Not every divorce will include an award of alimony (also known as spousal support), but those that do generally involve spouses who have an income disparity, or a spouse that is unable to support themselves. If you believe you may be entitled to spousal support, or if you are concerned over what a request for spousal support may mean for your financial future, the following information can help. Keep in mind, however, that every situation is unique. As such, your attorney is the best source when it comes to determining if, how, or when spousal support may be awarded in your case.
Spousal Support Criteria
Since Illinois courts do not recognize fault in a divorce, the reason for the divorce is irrelevant in determining if (or how much) alimony should be awarded. Instead, the courts consider a handful of relevant factors to help them determine if one spouse should provide temporary or permanent financial assistance to the other party. These criteria include:
- Duration of the marriage;
- Standard of living established during the marriage;
- Income and property of each party (marital and non-marital);
- Each party’s financial obligations;
- Complexity of the case;
- Age and the physical, mental, and emotional health of each party;
- Earning capacity (present and future) of each party;
- Time it would take for a lesser-earning spouse to obtain the education, training, vocation, and/or gainful employment needed to self-support;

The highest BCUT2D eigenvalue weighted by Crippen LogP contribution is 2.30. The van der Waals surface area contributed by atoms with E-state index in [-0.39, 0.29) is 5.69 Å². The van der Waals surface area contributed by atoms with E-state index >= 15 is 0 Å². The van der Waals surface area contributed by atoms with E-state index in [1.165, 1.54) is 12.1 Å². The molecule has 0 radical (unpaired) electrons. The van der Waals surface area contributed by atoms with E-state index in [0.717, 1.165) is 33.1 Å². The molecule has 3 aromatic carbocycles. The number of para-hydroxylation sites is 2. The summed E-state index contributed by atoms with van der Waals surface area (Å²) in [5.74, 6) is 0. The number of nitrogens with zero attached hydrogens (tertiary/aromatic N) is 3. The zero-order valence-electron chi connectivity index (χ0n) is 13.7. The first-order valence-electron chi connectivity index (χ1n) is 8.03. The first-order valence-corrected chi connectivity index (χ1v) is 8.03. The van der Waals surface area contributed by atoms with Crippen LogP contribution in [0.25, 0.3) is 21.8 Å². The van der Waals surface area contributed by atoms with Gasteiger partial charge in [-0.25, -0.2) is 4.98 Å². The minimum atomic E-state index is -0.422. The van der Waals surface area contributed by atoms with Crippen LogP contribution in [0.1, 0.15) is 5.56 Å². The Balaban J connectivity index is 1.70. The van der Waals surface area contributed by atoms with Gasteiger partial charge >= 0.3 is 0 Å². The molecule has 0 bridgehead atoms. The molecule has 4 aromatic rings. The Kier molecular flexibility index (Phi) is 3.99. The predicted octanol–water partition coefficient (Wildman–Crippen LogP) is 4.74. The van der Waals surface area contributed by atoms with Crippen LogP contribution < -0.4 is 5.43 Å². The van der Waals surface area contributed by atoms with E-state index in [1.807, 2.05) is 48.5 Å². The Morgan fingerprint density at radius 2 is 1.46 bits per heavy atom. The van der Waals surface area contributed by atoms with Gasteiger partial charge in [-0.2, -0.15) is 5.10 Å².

- Tax consequences;
- Contributions made by a spouse to advance the career or education of the other party;
- Prenuptial and post-nuptial agreements; and
- Any other factors the court deems relevant.
Amount and Duration of Spousal Support
When it comes to the amount and duration of spousal support, each situation is unique. Some may be awarded temporary support, which will end one a specific date. Others will receive temporary support without an official end date. Still others may be awarded permanent support that will only end if either party suffers a fatality, or if the receiving spouse remarries. However, there is a formula that the courts now use to determine how much support should be received, and for how long.
Enacted in 2015, the legal formula determines the yearly maintenance amount by subtracting 20 percent of the receiving spouse’s gross income from 30 percent of the paying spouse’s gross income. So, if the paying spouse’s income is $100,000 and the receiving spouse’s income is $20,000, then the annual spousal support amount would be $26,000 (30 percent of $100,000 is $30,000; 20 percent of $20,000 is $4,000; $30,000 minus $4,000 comes to $26,000). However, it is important to understand that this family may not be strictly adhered to in every case. As such, it is important that both paying and receiving spouses have the assistance of an experienced attorney when spousal support may be a factor in their divorce settlement.
Contact Our Naperville Divorce Lawyers
Whether you need help assistance with a petition for support, a litigator willing to fight to help you get the settlement that you deserve, or an ally who can help you protect your assets during the divorce process, our experienced Naperville divorce lawyers can help. Dedicated to your best interests, we will stand by your side, every step of the way. At Sullivan Taylor, Gumina & Palmer, P.C., we make your case our top priority. Call us at 630-665-7676 for your confidential consultation today.